There was one scene in Doctor Foster, that BBC drama hit of a couple of years ago, which really stood out – around a dinner table, family secrets were revealed and you weren’t entirely sure it wouldn’t all descend into an orgy of violence.
The man who wrote that scene – Mike Bartlett – was at it again this week in Sticks and Stones (ITV, Mon-Weds, 9pm), although with one or two differences.
Boardroom tables and office cubicles replace the dinner table, while workplace dynamics are substituted for a family being torn apart.
What hasn’t changed, though, is the way Bartlett successfully ties your stomach in knots as you wait for the explosion.
A tale of workplace bullying, you were never quite sure if middle manager Thomas’s suspicions that his workmates were setting him up for redundancy were real, or paranoid fantasies.
However, the scenes where Thomas (Ken Nwosu) was told he was ‘chunky’, or quizzed about his daughter’s disability, were at times excruciatingly uncomfortable viewing.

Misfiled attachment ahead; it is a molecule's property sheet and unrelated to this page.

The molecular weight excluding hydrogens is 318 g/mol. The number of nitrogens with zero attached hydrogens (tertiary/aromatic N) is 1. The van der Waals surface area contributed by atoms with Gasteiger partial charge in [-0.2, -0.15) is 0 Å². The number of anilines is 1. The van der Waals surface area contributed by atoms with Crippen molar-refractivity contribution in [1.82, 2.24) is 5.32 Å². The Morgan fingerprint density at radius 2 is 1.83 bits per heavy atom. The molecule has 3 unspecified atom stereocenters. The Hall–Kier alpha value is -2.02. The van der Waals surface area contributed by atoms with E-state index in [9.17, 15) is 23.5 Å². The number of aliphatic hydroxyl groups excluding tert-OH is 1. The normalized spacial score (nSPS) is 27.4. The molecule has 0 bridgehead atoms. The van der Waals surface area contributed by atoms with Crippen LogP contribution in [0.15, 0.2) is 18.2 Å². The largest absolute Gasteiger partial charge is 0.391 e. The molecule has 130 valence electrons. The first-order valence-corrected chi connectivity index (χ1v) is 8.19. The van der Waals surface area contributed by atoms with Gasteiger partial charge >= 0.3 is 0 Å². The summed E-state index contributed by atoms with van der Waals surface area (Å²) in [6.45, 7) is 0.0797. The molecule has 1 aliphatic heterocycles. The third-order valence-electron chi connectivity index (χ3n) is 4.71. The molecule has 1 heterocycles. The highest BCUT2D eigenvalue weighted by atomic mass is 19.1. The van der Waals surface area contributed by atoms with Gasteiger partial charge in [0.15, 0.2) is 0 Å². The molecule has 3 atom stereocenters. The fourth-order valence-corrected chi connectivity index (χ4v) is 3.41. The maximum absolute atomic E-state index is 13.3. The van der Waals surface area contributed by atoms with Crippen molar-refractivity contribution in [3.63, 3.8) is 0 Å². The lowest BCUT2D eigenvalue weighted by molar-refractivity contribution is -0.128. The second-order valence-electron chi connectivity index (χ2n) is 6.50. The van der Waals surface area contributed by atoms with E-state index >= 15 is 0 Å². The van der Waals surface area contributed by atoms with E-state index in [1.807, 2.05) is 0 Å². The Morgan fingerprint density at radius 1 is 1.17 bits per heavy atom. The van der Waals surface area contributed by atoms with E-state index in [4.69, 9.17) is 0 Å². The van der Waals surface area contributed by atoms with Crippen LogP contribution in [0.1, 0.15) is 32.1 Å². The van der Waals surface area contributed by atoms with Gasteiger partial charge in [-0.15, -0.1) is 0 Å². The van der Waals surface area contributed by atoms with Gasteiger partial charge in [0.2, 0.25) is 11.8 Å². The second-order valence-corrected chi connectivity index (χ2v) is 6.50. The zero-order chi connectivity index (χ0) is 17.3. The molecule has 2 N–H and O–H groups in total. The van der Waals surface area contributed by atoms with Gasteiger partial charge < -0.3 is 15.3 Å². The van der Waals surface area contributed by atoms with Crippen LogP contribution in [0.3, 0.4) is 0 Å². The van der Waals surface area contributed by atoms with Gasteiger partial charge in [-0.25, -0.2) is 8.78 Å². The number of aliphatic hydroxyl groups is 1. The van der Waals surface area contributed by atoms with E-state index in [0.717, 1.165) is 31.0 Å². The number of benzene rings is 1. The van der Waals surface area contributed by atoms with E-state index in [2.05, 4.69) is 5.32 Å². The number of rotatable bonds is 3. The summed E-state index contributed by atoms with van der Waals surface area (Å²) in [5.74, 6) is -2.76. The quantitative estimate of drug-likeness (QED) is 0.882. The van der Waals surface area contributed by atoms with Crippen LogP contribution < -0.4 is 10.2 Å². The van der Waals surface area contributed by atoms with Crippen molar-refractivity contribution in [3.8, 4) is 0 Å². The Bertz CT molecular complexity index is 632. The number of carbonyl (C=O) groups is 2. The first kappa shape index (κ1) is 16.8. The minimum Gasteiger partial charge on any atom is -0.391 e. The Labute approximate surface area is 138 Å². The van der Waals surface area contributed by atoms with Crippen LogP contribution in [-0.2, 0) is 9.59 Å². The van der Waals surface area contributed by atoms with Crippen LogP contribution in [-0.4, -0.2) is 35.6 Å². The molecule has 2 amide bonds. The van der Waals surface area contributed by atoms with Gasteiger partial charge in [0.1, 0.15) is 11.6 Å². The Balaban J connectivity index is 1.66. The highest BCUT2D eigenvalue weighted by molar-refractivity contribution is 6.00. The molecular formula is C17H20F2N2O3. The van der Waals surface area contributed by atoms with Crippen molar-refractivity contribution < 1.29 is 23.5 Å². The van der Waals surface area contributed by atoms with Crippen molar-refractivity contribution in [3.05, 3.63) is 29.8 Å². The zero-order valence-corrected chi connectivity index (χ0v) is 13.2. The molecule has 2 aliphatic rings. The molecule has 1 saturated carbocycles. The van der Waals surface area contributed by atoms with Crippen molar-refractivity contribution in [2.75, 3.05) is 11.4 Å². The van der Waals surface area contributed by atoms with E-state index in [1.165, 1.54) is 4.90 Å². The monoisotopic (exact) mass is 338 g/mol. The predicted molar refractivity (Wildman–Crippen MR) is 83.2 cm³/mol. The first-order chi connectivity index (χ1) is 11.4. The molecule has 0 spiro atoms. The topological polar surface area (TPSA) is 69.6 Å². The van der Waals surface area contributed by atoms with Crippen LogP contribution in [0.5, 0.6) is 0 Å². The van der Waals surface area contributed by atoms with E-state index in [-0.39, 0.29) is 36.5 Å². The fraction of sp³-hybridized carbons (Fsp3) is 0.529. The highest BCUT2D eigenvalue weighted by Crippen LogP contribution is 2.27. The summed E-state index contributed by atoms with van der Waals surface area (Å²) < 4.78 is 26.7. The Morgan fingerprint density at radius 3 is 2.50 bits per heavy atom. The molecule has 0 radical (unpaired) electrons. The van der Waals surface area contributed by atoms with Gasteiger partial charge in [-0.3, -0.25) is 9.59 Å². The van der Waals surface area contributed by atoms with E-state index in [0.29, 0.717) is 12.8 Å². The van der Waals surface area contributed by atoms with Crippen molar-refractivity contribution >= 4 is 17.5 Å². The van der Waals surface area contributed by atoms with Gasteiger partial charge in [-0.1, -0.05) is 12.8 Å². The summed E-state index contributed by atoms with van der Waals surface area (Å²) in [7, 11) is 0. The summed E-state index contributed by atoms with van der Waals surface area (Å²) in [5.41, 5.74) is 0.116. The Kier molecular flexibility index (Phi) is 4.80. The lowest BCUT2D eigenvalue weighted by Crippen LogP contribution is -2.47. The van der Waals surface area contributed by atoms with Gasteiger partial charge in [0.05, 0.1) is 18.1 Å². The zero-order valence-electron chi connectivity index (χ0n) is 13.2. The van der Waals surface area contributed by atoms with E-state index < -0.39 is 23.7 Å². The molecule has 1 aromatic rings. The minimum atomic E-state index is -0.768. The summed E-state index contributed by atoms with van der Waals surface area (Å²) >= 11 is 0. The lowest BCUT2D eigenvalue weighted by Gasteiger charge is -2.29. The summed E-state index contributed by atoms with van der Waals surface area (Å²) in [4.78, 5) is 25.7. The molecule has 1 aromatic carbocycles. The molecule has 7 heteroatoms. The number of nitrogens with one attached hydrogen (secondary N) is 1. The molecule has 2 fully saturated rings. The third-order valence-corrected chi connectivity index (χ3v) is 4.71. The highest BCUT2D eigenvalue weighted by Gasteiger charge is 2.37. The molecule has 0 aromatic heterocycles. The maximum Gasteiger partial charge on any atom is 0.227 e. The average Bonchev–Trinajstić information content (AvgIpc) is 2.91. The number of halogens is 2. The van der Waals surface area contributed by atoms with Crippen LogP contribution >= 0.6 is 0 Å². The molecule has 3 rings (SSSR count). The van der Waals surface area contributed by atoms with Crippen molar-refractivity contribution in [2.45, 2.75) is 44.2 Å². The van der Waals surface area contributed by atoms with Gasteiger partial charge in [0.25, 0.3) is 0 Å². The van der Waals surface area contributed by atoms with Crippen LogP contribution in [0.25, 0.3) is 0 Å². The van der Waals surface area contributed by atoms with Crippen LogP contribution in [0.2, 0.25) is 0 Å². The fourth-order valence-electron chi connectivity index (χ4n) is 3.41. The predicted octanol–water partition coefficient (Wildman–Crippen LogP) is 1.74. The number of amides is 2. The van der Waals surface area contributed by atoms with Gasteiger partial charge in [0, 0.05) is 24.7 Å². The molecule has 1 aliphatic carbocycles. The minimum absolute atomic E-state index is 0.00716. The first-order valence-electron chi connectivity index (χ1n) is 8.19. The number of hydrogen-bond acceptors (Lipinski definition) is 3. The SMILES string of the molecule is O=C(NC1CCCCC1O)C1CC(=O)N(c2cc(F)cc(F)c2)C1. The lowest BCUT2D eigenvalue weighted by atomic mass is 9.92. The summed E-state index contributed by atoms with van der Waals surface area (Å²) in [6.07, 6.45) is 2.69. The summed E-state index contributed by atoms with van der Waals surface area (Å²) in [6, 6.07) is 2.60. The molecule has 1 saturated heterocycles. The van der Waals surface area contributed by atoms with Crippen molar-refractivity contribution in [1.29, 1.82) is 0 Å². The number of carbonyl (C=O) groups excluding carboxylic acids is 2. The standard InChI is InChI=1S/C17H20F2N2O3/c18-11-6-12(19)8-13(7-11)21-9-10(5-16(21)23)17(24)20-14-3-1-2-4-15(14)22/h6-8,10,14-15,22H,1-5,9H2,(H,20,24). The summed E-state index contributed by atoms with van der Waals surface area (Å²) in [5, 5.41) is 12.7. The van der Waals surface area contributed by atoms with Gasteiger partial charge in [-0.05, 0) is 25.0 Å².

Where it lost its way, though, was when the drama left the office for the wider world. There were too many coincidences, too many outlandish contrivances, and rather too much ‘fiendish plotting’ to quite hang together.
And the conclusion was much too neat, signposted from about 15 minutes out. After all the clench-inducing scenes in the office, it seemed an anti-climax to have everything wrapped up in a big bow.
That’s why Doctor Foster is the better show –it recognised that life was messy, and left certain threads hanging.
In the end, Sticks and Stones didn’t leave you hurting, and was poorer for it.
It isn’t even Christmas, and already I’m stuffed – not from too much turkey, from too many Greggs. Wallace is in every other programme, gurning and wa-heying. An ideal gift? No Gregg.
Jamie’s Easy Christmas Countdown (Channel 4, Sunday, 8pm) was only easy if you have lots of time and space. And stop calling it the big day. It’s a roast dinner, not a wedding.